Volume 46, Issue 5 - June 2007
NAHB Calls for FHA to Increase Authority
Current Federal Housing Administration (FHA) subprime lending terms are eliminating opportunity for many homebuilders, according to The National Association of Home Builders (NAHB). While the FHA share of the market decreased from 7 percent in 1995 to less than 2 percent in 2005, subprime lending skyrocketed, accounting for 20 percent of the total. The NAHB suggests that providing the FHA with greater authority will increase homebuyer numbers and help reverse some of the stigma recently attached to the subprime market.
Recently NAHB called on Congress to enact legislation that it says would reform and revitalize the FHA single-family mortgage insurance programs. Bill Killmer, NAHB’s group vice president for advocacy, testified before the House Financial Services Committee’s Housing and Community Opportunity Subcommittee, blaming statutory and regulatory constraints for the FHA’s inability to respond to borrower’s needs. The result, Killmer said, is homebuyers end up with inappropriate mortgages.
“Had the FHA been in a better position to respond to changing market forces in the past few years, the subprime situation might not be as severe as it is today,” Killmer says.
Killmer says the FHA single-family mortgage insurance programs could insure fixed-rate, adjustable-rate and hybrid adjustable-rate mortgage loans to borrowers with limited cash reserves and/or slightly-tarnished credit, if granted the proper authority by Congress.
“And this could be done on far better terms than the subprime loans that are making adverse headlines daily,” he says.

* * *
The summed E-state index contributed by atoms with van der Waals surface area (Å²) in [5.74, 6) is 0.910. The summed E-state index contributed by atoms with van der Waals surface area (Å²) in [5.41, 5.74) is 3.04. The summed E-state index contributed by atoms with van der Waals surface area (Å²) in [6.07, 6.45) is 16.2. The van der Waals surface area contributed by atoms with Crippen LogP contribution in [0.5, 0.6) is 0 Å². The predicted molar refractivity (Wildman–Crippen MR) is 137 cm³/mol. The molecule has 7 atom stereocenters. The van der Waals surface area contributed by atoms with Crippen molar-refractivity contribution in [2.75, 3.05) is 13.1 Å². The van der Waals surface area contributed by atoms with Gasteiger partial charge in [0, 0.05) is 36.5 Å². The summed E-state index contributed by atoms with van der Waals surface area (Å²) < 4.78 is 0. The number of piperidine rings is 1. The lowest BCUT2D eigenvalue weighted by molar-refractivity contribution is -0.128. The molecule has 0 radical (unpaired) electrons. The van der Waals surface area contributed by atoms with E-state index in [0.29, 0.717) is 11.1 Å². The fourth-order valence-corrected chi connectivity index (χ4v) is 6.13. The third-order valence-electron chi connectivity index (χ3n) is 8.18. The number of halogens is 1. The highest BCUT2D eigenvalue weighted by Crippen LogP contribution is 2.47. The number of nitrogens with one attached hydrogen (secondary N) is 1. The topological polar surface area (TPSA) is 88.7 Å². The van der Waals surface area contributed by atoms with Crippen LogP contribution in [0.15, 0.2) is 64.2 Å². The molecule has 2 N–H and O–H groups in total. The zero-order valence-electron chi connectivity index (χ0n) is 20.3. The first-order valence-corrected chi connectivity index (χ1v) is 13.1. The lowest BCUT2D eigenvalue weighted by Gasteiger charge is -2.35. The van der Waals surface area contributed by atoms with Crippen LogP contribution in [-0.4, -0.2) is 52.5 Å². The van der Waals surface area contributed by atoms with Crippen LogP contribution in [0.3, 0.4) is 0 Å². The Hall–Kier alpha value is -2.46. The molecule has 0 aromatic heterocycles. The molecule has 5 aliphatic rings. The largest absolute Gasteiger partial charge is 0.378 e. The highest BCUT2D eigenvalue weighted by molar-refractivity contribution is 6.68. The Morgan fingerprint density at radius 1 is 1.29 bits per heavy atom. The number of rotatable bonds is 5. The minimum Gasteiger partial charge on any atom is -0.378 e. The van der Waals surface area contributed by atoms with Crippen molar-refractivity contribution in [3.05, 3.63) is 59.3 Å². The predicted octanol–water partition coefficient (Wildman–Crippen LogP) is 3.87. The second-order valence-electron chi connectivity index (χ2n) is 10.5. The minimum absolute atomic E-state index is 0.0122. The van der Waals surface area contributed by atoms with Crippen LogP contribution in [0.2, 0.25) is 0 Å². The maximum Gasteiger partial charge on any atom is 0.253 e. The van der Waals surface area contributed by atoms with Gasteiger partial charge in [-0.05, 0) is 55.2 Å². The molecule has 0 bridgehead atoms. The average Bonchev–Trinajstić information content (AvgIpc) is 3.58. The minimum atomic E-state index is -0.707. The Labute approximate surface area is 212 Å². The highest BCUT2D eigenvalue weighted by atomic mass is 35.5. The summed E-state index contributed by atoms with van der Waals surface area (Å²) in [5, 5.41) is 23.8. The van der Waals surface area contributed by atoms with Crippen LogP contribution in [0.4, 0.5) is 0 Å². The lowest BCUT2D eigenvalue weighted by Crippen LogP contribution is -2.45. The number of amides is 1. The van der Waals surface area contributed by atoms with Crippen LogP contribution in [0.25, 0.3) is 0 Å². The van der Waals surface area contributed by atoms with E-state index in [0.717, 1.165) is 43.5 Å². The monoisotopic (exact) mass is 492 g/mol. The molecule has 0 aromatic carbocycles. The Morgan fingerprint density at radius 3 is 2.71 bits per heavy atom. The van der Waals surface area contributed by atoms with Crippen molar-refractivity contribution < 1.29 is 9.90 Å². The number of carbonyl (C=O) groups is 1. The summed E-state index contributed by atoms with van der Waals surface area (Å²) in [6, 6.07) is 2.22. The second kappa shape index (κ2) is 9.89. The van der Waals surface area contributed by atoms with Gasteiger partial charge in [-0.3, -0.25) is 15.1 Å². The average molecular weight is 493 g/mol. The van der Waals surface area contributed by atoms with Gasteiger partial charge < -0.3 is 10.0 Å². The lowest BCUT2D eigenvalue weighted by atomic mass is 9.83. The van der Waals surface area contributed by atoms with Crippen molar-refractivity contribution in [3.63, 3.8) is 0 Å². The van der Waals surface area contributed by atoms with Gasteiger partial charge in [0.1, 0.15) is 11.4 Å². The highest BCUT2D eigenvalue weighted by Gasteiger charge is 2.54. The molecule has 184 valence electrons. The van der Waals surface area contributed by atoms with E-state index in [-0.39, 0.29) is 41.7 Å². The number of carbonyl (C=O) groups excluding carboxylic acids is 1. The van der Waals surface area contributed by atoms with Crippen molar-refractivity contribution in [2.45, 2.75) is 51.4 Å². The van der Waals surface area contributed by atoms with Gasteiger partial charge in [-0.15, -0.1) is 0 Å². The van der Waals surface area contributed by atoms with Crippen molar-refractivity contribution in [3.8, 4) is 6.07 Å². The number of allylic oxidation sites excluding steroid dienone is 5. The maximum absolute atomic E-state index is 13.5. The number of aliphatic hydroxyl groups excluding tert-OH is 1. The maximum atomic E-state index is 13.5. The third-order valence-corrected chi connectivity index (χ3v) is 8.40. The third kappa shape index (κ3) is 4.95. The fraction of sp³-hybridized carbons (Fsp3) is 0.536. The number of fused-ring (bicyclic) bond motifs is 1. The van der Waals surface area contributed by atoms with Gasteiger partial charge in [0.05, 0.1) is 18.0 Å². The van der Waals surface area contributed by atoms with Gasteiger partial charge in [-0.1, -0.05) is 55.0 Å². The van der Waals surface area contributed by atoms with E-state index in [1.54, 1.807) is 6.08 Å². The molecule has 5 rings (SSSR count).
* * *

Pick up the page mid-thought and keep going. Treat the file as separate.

“All too often, significant differences between FHA’s requirements and those for conventional mortgages have been viewed by lenders, appraisers and others as a reverse incentive to use FHA programs,” Killmer says.
There are currently two FHA revitalization proposals before the subcommittee, H.R. 1852 and H.R. 1752. Killmer says that the NAHB does not favor one bill over the other, but called on Congress to act quickly to empower FHA with the tools to respond to the needs of borrowers. Among the actions NAHB is urging are: allowing the FHA to establish a risk-based mortgage insurance premium pricing structure that rewards higher-risk borrowers who establish a track record of timely payments; granting the FHA authority to establish greater flexibility in setting down payment requirements for its single-family programs as long as they are operated on an actuarially sound basis; and permitting the FHA to extend the maximum loan maturity to 40 years to enable borrowers to reduce their monthly mortgage payments.
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